While Dennis Shapiro praises Joe Nathan for his commitment and dedication for the betterment of public education, he manages unfair and untrue statements that I will address.
The Free Speech Zone offers a space for contributions from readers, without editing by the TC Daily Planet. This is an open forum for articles that otherwise might not find a place for publication, including news articles, opinion columns, announcements and even a few press releases.
By way of background, I have known Nathan since I hired him as a teacher in 1971 for the St. Paul Open School. He was one of the most creative and innovative teachers I have known in my 50+ years in public education. After his teaching and administrative years he became and continues as an advocate for school change along progressive educational lines. We have stayed in touch, occasionally collaborating on a project but haven’t always agreed. It is the advocacy role that Shapiro appears to dislike which of course, is his right. I just want his journalistic writing to be fair.
Shapiro attacked Nathan as not accurate and pretending to be a neutral commentator in public appearances Shapiro also says our local scene provides no countervailing voice to Nathan’s viewpoints.
First the lack of accuracy charge. Nathan has consistently advocated the course of better programs and better schools by conducting research and publishing reports that have drawn praise from professionals and the public. By better schools he means more public school choice for students and staff; working with parent, educator and student involvement in decisions; and, combining classroom work with community service. These are good causes and advocated by nearly all education experts but practiced by few schools with weak results over the past 100 years of public education. Nonetheless, Nathan has achieved success with legislation and individual schools. As to the accuracy charge, Nathan has been sought by numerous organizations and individuals (National Governors Association, numerous legislatures, two presidents, a U.S. senator, a mayor, foundations, prominent citizens and reporters) for advice on education issues. If his reputation were one of distortion he would not continue to be consulted.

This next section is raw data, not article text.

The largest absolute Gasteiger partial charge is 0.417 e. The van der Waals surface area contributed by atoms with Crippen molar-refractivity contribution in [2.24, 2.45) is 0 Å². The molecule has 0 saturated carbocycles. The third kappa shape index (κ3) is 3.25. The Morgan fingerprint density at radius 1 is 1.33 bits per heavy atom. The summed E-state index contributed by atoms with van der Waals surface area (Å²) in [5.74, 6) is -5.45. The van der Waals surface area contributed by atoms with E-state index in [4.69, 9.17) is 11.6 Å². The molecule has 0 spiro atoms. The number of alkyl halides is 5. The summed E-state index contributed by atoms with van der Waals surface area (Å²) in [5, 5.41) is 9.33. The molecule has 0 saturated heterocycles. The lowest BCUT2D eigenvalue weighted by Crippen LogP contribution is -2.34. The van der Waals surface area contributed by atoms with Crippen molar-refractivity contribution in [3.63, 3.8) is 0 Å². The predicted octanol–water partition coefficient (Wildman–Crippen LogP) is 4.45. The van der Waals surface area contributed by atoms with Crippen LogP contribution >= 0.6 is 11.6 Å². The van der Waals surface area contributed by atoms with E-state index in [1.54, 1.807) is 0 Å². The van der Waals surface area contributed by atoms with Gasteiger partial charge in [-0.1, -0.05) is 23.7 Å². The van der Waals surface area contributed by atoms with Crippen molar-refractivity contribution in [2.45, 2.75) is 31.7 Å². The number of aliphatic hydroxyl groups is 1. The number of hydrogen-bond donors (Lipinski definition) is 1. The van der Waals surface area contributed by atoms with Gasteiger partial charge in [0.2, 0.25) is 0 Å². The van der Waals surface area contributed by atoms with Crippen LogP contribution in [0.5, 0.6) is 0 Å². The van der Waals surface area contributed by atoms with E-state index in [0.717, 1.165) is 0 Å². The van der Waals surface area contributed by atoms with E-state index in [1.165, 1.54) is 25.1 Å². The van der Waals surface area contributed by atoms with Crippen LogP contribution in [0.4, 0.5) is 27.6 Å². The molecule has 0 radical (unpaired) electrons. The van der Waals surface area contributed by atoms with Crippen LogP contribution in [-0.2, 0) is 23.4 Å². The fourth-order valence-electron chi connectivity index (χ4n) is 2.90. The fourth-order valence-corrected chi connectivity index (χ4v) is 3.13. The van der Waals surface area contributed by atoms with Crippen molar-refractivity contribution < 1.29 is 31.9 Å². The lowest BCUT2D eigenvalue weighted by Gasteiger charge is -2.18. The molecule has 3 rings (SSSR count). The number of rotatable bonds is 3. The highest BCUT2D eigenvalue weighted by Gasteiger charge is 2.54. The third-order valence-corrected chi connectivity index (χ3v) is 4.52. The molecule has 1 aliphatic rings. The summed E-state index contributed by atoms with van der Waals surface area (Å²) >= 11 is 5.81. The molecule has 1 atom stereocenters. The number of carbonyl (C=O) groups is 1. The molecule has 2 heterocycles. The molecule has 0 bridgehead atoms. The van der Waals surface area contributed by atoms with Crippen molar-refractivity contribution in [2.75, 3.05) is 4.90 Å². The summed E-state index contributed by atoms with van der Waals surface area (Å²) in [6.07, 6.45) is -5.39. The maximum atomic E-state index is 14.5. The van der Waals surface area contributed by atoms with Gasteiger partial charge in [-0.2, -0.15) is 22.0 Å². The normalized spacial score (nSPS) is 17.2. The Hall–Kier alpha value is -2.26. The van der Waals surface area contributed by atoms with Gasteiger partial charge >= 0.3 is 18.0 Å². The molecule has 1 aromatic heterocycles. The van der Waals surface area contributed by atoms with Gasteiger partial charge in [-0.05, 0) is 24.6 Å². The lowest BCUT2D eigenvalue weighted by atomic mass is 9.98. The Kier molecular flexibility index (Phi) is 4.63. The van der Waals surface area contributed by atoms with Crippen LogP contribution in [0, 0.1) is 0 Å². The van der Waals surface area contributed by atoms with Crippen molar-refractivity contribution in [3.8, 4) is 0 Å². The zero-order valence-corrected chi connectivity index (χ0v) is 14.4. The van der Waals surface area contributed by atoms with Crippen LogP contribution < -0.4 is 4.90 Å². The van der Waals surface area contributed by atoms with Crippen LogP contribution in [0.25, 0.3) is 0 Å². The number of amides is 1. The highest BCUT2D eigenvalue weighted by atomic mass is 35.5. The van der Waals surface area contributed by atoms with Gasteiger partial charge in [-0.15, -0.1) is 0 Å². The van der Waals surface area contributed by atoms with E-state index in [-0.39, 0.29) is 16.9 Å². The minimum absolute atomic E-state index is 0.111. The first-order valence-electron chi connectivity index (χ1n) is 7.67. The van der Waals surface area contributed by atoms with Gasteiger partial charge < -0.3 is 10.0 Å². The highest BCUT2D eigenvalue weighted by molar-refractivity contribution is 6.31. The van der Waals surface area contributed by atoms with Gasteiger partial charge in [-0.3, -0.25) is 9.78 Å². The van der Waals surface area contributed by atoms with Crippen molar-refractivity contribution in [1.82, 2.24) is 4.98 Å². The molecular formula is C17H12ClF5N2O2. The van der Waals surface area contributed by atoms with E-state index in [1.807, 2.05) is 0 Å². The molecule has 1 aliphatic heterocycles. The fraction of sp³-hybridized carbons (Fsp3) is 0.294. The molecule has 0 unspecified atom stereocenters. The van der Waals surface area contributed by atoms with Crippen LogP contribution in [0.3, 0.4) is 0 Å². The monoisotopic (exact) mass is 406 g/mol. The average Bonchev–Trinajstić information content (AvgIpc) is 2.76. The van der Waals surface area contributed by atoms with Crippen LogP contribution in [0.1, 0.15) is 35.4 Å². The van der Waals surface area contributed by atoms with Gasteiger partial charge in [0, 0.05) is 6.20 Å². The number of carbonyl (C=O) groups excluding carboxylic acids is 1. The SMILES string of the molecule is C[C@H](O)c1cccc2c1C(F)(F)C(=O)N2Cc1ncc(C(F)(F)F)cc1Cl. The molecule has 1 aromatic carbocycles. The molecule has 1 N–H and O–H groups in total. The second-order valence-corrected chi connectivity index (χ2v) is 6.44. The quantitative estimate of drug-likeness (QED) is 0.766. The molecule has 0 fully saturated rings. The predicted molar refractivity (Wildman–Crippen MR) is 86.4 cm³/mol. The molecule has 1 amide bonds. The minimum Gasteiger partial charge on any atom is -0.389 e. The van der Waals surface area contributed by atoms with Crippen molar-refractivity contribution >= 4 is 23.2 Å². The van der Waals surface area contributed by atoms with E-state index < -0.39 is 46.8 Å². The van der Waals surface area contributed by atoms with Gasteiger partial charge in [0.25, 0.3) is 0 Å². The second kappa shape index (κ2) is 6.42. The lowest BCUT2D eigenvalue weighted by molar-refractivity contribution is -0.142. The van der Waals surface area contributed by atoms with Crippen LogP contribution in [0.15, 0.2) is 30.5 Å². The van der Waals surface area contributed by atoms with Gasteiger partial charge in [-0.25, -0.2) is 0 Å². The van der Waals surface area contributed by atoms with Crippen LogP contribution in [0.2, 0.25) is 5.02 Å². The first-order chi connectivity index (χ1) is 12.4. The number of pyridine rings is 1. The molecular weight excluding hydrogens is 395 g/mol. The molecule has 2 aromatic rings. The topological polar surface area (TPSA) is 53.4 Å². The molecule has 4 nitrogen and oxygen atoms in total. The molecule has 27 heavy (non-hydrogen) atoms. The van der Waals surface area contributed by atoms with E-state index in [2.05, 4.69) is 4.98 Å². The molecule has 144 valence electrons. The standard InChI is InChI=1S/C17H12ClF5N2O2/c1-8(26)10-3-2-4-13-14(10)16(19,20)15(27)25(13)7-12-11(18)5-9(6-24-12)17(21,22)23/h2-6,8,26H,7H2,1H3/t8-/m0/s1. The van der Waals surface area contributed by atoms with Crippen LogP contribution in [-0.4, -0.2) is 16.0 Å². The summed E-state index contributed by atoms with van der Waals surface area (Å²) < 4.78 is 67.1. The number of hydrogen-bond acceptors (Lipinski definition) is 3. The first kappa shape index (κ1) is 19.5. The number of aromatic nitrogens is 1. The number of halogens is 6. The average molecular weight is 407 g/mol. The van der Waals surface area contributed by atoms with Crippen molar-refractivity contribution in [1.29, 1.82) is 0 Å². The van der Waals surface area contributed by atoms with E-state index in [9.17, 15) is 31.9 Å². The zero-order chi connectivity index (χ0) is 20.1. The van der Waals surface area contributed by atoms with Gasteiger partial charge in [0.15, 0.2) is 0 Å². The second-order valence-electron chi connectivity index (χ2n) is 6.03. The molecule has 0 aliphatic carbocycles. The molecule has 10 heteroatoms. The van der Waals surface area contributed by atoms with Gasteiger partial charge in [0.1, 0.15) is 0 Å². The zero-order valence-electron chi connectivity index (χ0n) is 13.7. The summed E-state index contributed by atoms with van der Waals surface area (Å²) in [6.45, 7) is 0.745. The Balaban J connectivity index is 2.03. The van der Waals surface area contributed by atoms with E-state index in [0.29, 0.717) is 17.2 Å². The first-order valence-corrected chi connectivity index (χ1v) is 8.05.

As for the second point of no opposition to his views I can comment personally, as well, that there is plenty of opposition to progressive practices or to change in education generally. Shapiro is wrong about no countervailing voice to Nathan. I know from personal experience the weight of status quo and the persistence of conventional practices. The paradigm of the conventional school dominates any discussion of reform. Every attempt at legislative change has been met with quizzical questions by legislators and vigorous opposition from professional associations. Open enrollment and charter schools were rebuffed several times before their passage and even then hamstrung with cautious provisions.
I hope that Shapiro with his considerable experience about education can more fully appreciate the difficulty of school reform and recognize the few people giving their lives and reputations to that effort. Nathan is one of them and deserves our commendation.